Tourist arrivals to the Caribbean fell by 65.5 per cent in 2020, according to the Caribbean Tourism Organization (CTO), but it is forecasting a turnaround this year.
In a statement released on Monday, the CTO said the impact of COVID-19 on the travel and tourism industry was particularly evident during the period of April to mid-June when there was literally no activity in some destinations.
“This was characterised by empty hotels and restaurants, deserted attractions, shut borders, laid-off workers, grounded airlines, and crippled cruise lines. While we saw some fluctuations in the levels of visitors for the remaining months of 2020, the influx of visitors has not reached levels even closely comparable to those being experienced prior to March 2020,” it said.
“In fact, some destinations remain closed to visitors, with limited airlift primarily for repatriation of locals and cargo.”
There was a 72 per cent slide to 8.5 million cruise visits in 2020, when compared to the 30 million visits in 2019.
Cruise lines plying Caribbean routes remain non-operational due to a strict ban imposed by the US Centres for Disease Control and Prevention (CDC).
The CTO noted that with government restrictions both in the Caribbean and globally reducing and, in many cases, preventing travel for large periods of time, tourist arrivals to the region in 2020 fell to just over 11 million, a decline of 65.5 per cent when compared to the record 32 million tourist visits in 2019.
“Still, this was better than the world average of 73.9 per cent decline during the same period,” it said.
The CTO said a period of virtually no tourism began in mid-March, and the second quarter was the worst-performing with arrivals down by 97.3 per cent.
Tourists began visiting again in June as the sector began to reopen.
“Still, the fall-off in stayover arrivals continued through to September – when a gradual reversal began – and continued right up to December. Destination initiatives such as the long-stay work programmes, other promotional activities, and efforts of regional organisations such as the CTO, the Caribbean Hotel and Tourism Association, and the Caribbean Public Health Agency, contributed to the gradual rise in arrivals,” the regional tourism organisation said.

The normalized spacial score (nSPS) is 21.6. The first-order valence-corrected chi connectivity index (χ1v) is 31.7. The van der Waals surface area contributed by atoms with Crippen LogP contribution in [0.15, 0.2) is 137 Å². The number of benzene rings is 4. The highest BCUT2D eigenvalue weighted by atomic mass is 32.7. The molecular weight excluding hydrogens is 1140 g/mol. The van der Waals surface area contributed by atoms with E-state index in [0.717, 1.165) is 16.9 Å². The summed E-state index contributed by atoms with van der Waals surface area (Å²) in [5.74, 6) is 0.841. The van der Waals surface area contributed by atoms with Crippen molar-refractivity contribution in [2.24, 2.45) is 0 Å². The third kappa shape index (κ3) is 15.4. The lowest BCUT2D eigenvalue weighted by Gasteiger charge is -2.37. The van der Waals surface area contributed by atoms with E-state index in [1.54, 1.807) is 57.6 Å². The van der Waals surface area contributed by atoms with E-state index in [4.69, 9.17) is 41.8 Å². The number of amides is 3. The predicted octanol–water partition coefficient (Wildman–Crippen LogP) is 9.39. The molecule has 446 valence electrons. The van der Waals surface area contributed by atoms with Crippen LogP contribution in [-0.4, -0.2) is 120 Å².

Like stayover arrivals, cruise was buoyed by the performance in the first three months of 2020, particularly the month of February, when there was a 4.2 per cent rise in visits.
However, a 20.1 per cent fall in the first quarter was followed by no activity for the remainder of the year as ships remained non-operational.
The overall result was a 72 per cent slide to 8.5 million cruise visits when compared to the 30 million visits in 2019.
The limited travel beyond the first two-and-a-half months of the year resulted in difficulties in compiling visitor expenditure numbers in 2020.
However, based on information derived from international partners such as the United Nations World Tourism Organization (UNWTO), and limited reporting by Caribbean countries, the CTO estimated that across the region visitor expenditure declined by 60 to 80 per cent, in line with the decline in stayover and cruise arrivals.
Preliminary data indicates that the average length of stay for 2020 remained at roughly seven nights, the same as in 2019.
In its forecast, the CTO said the Caribbean’s performance in 2021 will depend largely on the success of the authorities in the marketplace and the region in combatting, containing, and controlling the virus.
“Already, there are some encouraging signs like the vaccine roll-out taking place in North America, Europe, and the Caribbean,” it said.
“However, this must be tempered by some other factors such as lockdowns in our key source markets which are expected to continue into the second quarter, international travel confidence not expected to pick up until the summer 2021, a steep fall in the number of people planning to travel abroad and the possible requirement by the authorities in our key markets for their citizens to vaccinate before travelling abroad.”
Taking those factors into consideration, the CTO said its initial forecast is for a 20 per cent rise in arrivals in 2021, with a similar increase in visitor expenditure, when compared to 2020.
Headline photo courtesy Eirik Uhlen